Old hobby formats die hard
If you look at the biggest failures of the last few years for Topps, two factors are recurring themes: mini cards and novelty factory sets. Topps Mini was a no-show at this year’s national convention after last year’s version hit 75% off at the Topps web site. Bowman Chrome Mini has been a tough sell even at 50% off the wholesale price (and shows no signs of coming back for 2015). Topps Heritage High Number ditched the factory set format after two years of dismal sales and turned into one of the best products of the year. 2015 was the year of Topps learning its lessons, apparently.
But old habits die hard. Unable to resist temptation, Topps dipped back into the well of failure twice in late 2015. Topps Mini returned in factory set form, embodying the worst of both worlds and trying to make work what even Bowman Chrome couldn’t succeed at. And Topps Heritage ’51 Collection came seemingly out of nowhere, adding a fourth 2015 Topps baseball product to the Heritage lineup. The only one in factory set form. And with lots of minis! This is not the product the hobby needed or wanted, though it isn’t without redeeming value. Not entirely.
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The firsts keep coming
2015 Bowman brought consistency to the convoluted Topps parallel system. After several months of smooth sailing, 2015 Bowman Chrome kept the same formula (a first, at least among recent years) and brought us the first Kevin Plawecki base Rookie Cards and the first MLB-licensed autographs from Akeel Morris, Jhoan Urena, Milton Ramos, and Michael Conforto? Um, what’s his 2014 Bowman Draft autograph doing here?
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In which I praise Topps for getting (some) things right
The evolution of the Bowman brand has been interesting lately. Since the last major redesign in 2012, Bowman has added ice parallels, wave refractors, and mini shimmer refractors, removed the First Bowman Card designation, added a new 1st Bowman designation, introduced Bowman Black autographs, confused collectors with 2013 Kris Bryant Bowman Chrome autographs in 2014 products, added wrapper redemptions, ended wrapper redemptions, dropped the pretense of a “base set” in Bowman Draft, and much, much more. After three years of incremental improvements, Topps reshuffled the deck in 2015 and brought order to an increasingly chaotic product.
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Changing up the base Topps formula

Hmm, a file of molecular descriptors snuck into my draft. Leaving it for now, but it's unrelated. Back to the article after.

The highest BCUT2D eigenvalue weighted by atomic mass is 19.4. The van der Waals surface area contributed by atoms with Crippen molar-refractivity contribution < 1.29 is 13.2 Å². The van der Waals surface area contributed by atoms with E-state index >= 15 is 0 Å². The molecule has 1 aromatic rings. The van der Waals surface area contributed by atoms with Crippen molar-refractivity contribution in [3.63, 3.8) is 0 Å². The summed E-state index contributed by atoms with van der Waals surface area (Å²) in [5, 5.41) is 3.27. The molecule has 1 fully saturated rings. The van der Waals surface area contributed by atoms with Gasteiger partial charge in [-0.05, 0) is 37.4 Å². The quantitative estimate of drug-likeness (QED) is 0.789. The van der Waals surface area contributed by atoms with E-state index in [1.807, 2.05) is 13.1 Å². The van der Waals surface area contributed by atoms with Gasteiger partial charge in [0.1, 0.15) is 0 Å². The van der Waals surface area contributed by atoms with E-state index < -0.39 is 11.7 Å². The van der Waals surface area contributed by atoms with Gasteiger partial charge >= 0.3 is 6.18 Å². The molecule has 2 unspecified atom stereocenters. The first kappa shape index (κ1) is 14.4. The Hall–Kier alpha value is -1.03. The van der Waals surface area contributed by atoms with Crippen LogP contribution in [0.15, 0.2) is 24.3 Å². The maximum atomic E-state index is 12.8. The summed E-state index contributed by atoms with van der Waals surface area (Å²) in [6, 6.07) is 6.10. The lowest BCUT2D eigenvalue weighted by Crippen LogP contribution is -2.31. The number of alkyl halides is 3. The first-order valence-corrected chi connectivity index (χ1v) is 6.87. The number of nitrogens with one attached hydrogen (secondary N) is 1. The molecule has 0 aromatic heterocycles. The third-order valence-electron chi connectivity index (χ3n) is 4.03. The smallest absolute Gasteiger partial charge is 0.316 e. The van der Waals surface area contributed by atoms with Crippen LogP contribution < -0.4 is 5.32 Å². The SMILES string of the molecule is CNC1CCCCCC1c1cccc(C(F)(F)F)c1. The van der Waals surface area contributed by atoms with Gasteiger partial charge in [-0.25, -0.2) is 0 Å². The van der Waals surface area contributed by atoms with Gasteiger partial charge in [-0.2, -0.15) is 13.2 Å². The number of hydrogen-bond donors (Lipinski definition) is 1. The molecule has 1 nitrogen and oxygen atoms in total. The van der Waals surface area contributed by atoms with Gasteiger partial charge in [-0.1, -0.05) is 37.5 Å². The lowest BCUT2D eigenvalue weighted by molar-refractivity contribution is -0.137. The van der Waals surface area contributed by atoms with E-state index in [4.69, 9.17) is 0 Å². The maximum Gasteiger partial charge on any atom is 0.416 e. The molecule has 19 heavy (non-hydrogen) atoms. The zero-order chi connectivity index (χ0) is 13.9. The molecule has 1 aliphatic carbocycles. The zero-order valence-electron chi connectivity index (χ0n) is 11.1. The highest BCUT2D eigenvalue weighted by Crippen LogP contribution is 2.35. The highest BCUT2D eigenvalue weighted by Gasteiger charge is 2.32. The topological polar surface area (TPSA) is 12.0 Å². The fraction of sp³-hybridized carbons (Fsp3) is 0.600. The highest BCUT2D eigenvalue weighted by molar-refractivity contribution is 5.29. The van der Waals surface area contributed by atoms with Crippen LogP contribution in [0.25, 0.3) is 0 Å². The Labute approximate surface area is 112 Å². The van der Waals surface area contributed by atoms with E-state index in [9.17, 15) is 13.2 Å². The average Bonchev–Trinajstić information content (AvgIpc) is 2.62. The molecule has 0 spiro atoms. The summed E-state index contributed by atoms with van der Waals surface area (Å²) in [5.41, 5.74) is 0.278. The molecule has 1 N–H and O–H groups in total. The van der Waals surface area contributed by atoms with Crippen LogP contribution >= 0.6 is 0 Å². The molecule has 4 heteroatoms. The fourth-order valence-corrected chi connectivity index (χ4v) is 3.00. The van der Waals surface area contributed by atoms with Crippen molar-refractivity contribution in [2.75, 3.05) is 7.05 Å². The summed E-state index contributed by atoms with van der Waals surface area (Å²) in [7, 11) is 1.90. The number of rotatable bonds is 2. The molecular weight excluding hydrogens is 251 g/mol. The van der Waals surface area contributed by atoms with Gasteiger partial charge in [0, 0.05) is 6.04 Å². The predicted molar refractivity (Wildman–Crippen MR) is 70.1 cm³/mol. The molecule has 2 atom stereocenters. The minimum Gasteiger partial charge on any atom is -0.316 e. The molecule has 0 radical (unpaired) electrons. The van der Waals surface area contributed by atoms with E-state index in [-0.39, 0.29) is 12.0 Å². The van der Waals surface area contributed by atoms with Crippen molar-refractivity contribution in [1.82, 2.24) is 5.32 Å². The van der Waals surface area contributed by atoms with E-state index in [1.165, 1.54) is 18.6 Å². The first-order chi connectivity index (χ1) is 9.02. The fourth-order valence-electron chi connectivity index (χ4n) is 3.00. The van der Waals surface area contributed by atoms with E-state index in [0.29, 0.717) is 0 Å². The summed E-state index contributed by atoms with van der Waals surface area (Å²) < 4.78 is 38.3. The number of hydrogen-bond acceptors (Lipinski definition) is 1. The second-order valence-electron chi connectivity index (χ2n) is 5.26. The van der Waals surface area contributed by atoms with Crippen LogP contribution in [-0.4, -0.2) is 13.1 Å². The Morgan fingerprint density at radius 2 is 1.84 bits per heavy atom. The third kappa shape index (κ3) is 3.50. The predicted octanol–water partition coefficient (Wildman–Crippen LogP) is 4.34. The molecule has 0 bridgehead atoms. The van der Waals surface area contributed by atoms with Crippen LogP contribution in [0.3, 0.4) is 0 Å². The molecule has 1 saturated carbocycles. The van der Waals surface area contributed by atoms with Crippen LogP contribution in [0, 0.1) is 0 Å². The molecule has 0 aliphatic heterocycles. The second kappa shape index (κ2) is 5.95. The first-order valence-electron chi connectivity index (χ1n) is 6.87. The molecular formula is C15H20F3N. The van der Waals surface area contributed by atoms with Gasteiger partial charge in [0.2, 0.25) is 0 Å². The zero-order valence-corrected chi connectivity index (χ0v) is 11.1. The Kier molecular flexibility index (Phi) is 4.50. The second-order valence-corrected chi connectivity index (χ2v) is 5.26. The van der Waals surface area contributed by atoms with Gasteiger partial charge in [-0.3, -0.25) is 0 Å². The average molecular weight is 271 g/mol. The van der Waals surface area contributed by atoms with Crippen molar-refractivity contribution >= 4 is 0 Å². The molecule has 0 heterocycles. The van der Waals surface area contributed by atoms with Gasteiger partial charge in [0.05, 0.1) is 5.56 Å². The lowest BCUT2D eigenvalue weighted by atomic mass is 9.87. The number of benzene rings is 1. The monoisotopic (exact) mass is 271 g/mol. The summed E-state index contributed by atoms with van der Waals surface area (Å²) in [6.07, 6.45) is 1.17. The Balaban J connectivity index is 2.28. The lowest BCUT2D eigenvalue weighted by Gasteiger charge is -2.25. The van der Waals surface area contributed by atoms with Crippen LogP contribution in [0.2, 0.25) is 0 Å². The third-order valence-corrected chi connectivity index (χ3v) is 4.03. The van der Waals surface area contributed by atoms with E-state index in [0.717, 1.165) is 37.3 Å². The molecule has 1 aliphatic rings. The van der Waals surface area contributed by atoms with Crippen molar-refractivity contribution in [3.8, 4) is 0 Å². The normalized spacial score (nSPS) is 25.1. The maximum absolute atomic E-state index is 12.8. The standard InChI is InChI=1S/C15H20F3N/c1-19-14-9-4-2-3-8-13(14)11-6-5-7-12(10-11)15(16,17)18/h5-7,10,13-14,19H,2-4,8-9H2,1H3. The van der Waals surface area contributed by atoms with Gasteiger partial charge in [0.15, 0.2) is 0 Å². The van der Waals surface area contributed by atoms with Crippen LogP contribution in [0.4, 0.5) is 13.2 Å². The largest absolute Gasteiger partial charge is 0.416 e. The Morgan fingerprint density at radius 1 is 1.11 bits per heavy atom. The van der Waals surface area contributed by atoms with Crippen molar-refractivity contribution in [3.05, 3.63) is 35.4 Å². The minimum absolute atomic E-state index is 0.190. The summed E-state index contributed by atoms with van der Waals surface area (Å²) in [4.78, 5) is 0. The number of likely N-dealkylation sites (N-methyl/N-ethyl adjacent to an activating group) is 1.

When it comes to base Topps, there hasn’t been much of a difference from year to year in a long time. Most of the elements of the flagship Topps products date back to at least 2012, some all the way back to 2001. It was time for a change.
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Contains more Mike Piazza than the Hall of Fame
When we last checked in with Topps revivals of decades past, we saw the unenthusiastic return of Stadium Club. With a generic format, terrible photography, and no standout cards, it looked like Topps had pushed the modern-retro thing just a bit too far. After all, the Major League cards in Archives were a huge hit, Gold Label returned in a classy, though limited, form, and Finest had one of its best designs in more than 20 years. Stadium Club seemed to show that Topps was out of ideas, but they didn’t stop there. Topps dug back into the turn of the century well for one of its shortest-lived but fondest-remembered experiments: Tek.
Topps Tek ran from just 1998 to 2000. In a departure from cardboard, Tek is an all-acetate product. Plastic cards? It’s an interesting novelty, but it wouldn’t last. The product’s unique hook was that each player is featured on a variety of different patterned backgrounds. The 1998 version, which featured John Olerud and Mike Piazza as Mets, had 90 different patterns for each player. The 1999 version (with Piazza), cut that to 30 but had two photograph variants for each player. 2000 (again Piazza) narrowed the checklist even more with just 20 different patterns, five each with four different photographs, the last five being colored pattern short prints. Tek was tailor-made for player collectors and made base cards relevant again. And then it was gone. The rise of autographs and memorabilia and the eventual emergence of parallels pushed quirky concepts like Tek aside. Those player sets were fun to chase but almost impossible to finish. Tek was a journey. 14 years later, the journey begins anew. Read more »
Something old, something new, something orange, and something, um, black?
Part of the Donruss legacy from the Playoff years was innovation and diversity in memorabilia. To date though, Panini has been a bit inconsistent in its memorabilia releases. This fall, Panini brought the Immaculate Collection brand to baseball and brought with it some of what made Playoff/Donruss great. It also brought some of what has become controversial in the hobby and, until now, has been largely unseen in baseball products.
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